Meet the “Worst Pianist in Tokyo”

Intentionally nothing like McCoy Tyner.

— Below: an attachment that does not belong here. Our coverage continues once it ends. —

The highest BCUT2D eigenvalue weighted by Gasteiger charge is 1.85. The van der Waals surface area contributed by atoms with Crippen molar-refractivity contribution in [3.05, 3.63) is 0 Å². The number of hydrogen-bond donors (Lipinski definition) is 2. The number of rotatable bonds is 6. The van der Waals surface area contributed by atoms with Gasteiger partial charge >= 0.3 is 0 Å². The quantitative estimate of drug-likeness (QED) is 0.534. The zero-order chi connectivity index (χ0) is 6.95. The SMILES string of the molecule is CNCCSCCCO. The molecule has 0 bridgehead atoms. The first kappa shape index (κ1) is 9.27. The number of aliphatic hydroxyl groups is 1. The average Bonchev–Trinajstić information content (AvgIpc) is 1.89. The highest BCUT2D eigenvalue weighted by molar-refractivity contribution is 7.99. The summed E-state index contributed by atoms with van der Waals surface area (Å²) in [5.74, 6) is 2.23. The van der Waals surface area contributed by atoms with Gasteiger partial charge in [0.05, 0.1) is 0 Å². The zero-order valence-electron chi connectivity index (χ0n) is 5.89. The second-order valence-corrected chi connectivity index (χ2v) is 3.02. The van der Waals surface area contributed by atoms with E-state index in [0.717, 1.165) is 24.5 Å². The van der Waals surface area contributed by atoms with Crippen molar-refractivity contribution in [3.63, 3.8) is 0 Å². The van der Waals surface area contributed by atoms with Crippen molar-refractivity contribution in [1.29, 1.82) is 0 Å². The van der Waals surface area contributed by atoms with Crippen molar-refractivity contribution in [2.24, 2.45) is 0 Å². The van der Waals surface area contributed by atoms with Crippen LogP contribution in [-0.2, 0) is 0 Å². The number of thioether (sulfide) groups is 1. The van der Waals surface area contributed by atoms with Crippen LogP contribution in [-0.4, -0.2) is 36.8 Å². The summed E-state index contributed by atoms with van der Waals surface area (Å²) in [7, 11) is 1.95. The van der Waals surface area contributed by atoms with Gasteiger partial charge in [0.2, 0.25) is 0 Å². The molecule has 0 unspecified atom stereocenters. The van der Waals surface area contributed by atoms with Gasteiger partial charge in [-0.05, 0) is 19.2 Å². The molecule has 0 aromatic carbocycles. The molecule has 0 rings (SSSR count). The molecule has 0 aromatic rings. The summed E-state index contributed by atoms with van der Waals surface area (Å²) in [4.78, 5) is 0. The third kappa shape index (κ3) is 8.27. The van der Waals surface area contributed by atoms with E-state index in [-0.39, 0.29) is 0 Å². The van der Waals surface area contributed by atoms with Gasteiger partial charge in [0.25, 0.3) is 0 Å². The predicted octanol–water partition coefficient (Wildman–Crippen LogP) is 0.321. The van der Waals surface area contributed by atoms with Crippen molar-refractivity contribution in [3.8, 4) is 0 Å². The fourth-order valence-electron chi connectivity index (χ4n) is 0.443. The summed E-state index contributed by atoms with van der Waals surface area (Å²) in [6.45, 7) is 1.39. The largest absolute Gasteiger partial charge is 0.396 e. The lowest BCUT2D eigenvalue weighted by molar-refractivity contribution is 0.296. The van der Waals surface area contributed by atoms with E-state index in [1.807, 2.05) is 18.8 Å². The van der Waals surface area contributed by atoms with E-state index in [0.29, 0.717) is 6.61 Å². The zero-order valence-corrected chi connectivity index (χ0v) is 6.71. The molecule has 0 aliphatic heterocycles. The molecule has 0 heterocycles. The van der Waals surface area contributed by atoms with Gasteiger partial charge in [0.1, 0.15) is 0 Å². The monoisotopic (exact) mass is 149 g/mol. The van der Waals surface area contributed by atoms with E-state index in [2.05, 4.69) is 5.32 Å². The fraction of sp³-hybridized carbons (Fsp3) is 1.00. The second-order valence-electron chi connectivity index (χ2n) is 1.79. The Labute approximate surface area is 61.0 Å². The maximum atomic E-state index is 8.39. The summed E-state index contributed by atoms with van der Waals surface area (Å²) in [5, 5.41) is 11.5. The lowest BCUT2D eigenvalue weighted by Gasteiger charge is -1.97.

Satoko Fujii doesn't believe in birth control. In little more than a decade, she has ushered into the world nearly 60 babies of all shapes and sizes, colors and creeds. She doesn't discriminate. "My CD's are like my children," she wrote in a recent e-mail interview from her home in Tokyo. "They are all very different, they are all special, and I love them equally." Fujii's maternal pride in her creative output has been a long time coming. As a kid she remembers being "very shy" and "the worst piano student. I was the one who took soooooooo long time just to get one thing. Then when I started gigging, I would say I was the worst pianist in Tokyo." Such dissatisfaction led Fujii, at age 26, to attend the Berklee College of Music in Boston, where she found that she was not cut out for ivory-tower bebop. After two years at Berklee, she returned to Japan to try to find her voice in a variety of milieus, from composing for theater and television to playing jazz standards in nightclubs. Six years later, however, she says, "I was still not sure [of] myself." She gave U.S. academia another shot, this time at the New England Conservatory of Music, where Paul Bley revolutionized her outlook. "He said, 'If you play like McCoy Tyner, no one will buy your CD. The reason people listen to you is because you sound like no one else.' That made me feel comfortable to be myself." In 1996, toward the end of her term at NEC, Fujii entered the studio with Bley and came out with a stunning set of piano duets called Something About Water. Releasing this album on her own Libra label (which she runs with her husband, virtuoso trumpeter Natsuki Tamura) marked the launch of one of the most prolific recording careers of the new century. Fujii's vast discography is a patchwork of style and substance that inhabits a kind of in-between space. Early on, her compositions clearly fused the fluent technique and harmonic ear-training of the classical tradition, the serene intensity of a traditional Japanese aesthetic, and the bold improvisational spirit of jazz. As her vision matured, Fujii's approach to music-making expanded beyond these fundamental influences. Now, at any given moment in a wide range of contexts—from solos to duos, small combos to big bands—Fujii tends to direct music that ventures far beyond categorization, carving out her own thing with little attention to genre, technical, or theoretical issues. The pianist explains this simply: "I don't need to think about it. When I compose I feel like the music is already there, so I don't feel like I am making something up; I just find it." As a composer-improviser, Fujii embodies the Frank Zappa ethos: "Anything, Anywhere, Anytime, For No Reason At All." For example, on the recently released Summer Suite with her 15-piece, New York–based orchestra (featuring veteran downtown improvisers saxophonist Briggan Krauss and trumpeter Steven Bernstein), the quick-shifting music feels almost whimsical—"big fun," as Fujii likes to say. On another exceptional new CD, Chun, a series of complexly scripted duets with Tamura, the sound also roves wildly—locomotive, meditative, forceful, lyrical—but the overriding character is more sober. On a third new title, Heat Wave, with her Japanese quartet ma-do, the songs explore the tension of the spaces between the notes, and yet there are many instances when great dynamic swells, incorporating all the instruments, take center stage. The multiple moods of Fujii's music reflect her personal tastes. "I like many different things," she says. "I sometimes would like to play very simple melody, like children's song, and other times just hit the clusters with strong touch. I enjoy everything: tonality, no-tonality, ballad, hardcore, etc. I don't want to limit myself. I think music is real free." Embracing such diversity and freedom is part of what makes Fujii a singular artist. "Satoko is simply a musician without any prejudice," says Larry Ochs, one of the founding members of the renowned Rova Saxophone Quartet who recently added the pianist and Tamura to his ensemble Sax & Drumming Core. "She comes to any project with an open mind and big ears. I think that her greatest skill is being able to feel what's going to work best with a given piece, or a given group of players, and then making everyone, including herself, sound better than anyone could have imagined. As far as projecting in performance, she has no fear whatsoever." World-class violinist Carla Kihlstedt, who just recorded a follow-up with Fujii to their must-hear 2007 duo release Minamo, seconds Ochs' enthusiasm and then some. "Satoko is mercurial and strong and tenacious and dramatic and fearless and open and subtle and and and..." she wrote in a breathless e-mail. "Improvising with her is like having a late-night conversation in which you effortlessly move from one idea to another, making connections you never before imagined." With peer respect like this, one might think Fujii is a confident, even brazen, risk-taker in all things. Not so, says her longtime partner Tamura: "Off stage, she is very fearful person. She thinks something bad all the time and is afraid about it. For example, she stopped driving a car because she thinks one pedestrian will come in front of the car at the next corner and is afraid if it happen. She also is a person who cannot say 'no,' even if she wants to, because she is afraid she will hurt someone's feelings." Fujii's extreme sensitivity toward the welfare of others may be somewhat culturally rooted. She once explained in a previous interview how the concept of "joint responsibility" is a common value of the Japanese people. Perhaps this is why, at 50, she still believes that "in the society, we cannot 'take a risk' because that makes some people hurt or feel bad." Thankfully, for adventurous jazz fans, Fujii does not let anxiety or good manners curb her behavior on the bandstand. "Her desire for music and life is stronger than her fear [of harming others]," Tamura says. Music-making sets Fujii free. Whether composing or improvising, performing or recording, she is most able to be herself in the act of (pro)creation. "I can take a risk," she says. "I can play anything and never hurt people. I would like to take advantage of this. It is the driving force for me. I can be no more and no less than myself." music@seattleweekly.com